It does matter what shape a light bulb is. The shape of the light bulb is important because it affects how the light is cast. Some bulb shapes provide more focused light while others give off a diffused glow in all directions. Plus, light bulb shape can impact the light fixture's design value. For instance, flame-shaped candle bulbs can work well in a chandelier.
Here's what you need to know about light bulb shape codes.
|BT||Bulged tube/chimney/blunt tip/bent tip|
01 of 08
An A designates the teardrop—or flower bulb—shape of a standard light bulb. This is where the name light bulb comes from. However, over time the name has become broadly used to describe any bulb shape.
Most standard screw-base light bulbs—such as the GE 60 watt incandescent light bulb—are A bulbs. A-19 and A-21 light bulbs, which are most 60 watt and 75 watt light bulbs respectively, are two common examples of A bulbs.
02 of 08
B can indicate one of three different shapes. When it is used by itself, it stands for bullet. A bullet light bulb is a cylinder with a smaller rounded end and a base that tapers in.
BR denotes a bulged reflector bulb. BR bulbs typically have two funnel-shaped reflector areas, one behind the other, to help shape and focus the light. They're narrow at the bottom and then flair out for a wider top.
A BT code can indicate a bulged tube or chimney light bulb—essentially just wide tubes sometimes with an even wider middle. It can also stand for a blunt tip light bulb—the ones that are flame-shaped with a rounded end. In addition, BT light bulbs can stand for bent tip, which is the exact opposite of a blunt tip. To minimize the confusion, many companies just spell out blunt tip or bent tip on the package rather than relying on the code.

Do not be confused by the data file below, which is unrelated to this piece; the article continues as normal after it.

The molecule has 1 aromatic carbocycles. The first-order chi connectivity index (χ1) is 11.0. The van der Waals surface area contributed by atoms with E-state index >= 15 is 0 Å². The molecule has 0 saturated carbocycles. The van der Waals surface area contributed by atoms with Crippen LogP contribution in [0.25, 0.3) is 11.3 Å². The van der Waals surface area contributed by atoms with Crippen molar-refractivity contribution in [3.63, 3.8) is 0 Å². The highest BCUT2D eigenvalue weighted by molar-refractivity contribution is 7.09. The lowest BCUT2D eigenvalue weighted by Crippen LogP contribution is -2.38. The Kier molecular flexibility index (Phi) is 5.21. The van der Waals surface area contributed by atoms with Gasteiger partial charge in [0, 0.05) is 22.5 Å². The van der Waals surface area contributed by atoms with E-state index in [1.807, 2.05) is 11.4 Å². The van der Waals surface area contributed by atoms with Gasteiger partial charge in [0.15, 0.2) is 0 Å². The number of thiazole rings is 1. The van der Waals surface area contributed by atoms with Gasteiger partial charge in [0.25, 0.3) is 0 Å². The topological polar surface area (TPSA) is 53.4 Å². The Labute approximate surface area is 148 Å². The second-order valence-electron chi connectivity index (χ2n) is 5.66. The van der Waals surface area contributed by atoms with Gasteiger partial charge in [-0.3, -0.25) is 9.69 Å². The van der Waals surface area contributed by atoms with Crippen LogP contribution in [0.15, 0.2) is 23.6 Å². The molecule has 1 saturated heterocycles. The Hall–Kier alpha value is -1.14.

03 of 08
A C stands for candle. These are the flame-shaped bulbs with the pointed, bent tips. Some companies have started using CA to designate their candle bulbs. That might have started as an attempt to distinguish candle flame-shaped bulbs from circline lamps.
CIR tells you it's a circular or circline lamp. In other words, it's a fluorescent tube made in a circle.
04 of 08
G is the code for a globular light bulb. These bulbs are often mounted in the open, so they can be seen. One popular location for globular light bulbs is in a multi-socket light fixture above a vanity mirror.Continue to 5 of 8 below.
05 of 08
An S bulb is made for use in a sign or appliance. These are not used in residential lighting.
06 of 08
A T stands for tube or tubular. This is the shape of, and the designation for, a standard straight fluorescent light bulb.
T-12 and T-8 fluorescent tubes are two fairly common examples of bulbs in this shape. Another is the T-10 tubular incandescent light bulb that is commonly used in the gallery light fixtures that mount to a picture's frame.
07 of 08
An R lamp is a reflector lamp. If you have any recessed lights or track lights in your home, you probably have some of these lamps installed.
Variations on the R shape include BR—bulged reflector bulbs, PAR bulbs—which have a parabolic shape, and MR—mirrored reflector bulbs.
08 of 08
The numbers that follow the letter codes denote the size of the light bulbs. They show the diameter of a bulb in eights of an inch.
Two familiar examples are T-12 and T-8 fluorescent tubes. The older T-12 tubes are 1 1/2 inches in diameter while the newer T-8 tubes are 1 inch in diameter. A common A-19 light bulb is 2 3/8 inches in diameter, and an R-30 flood light is 3 3/4 inches across its widest part.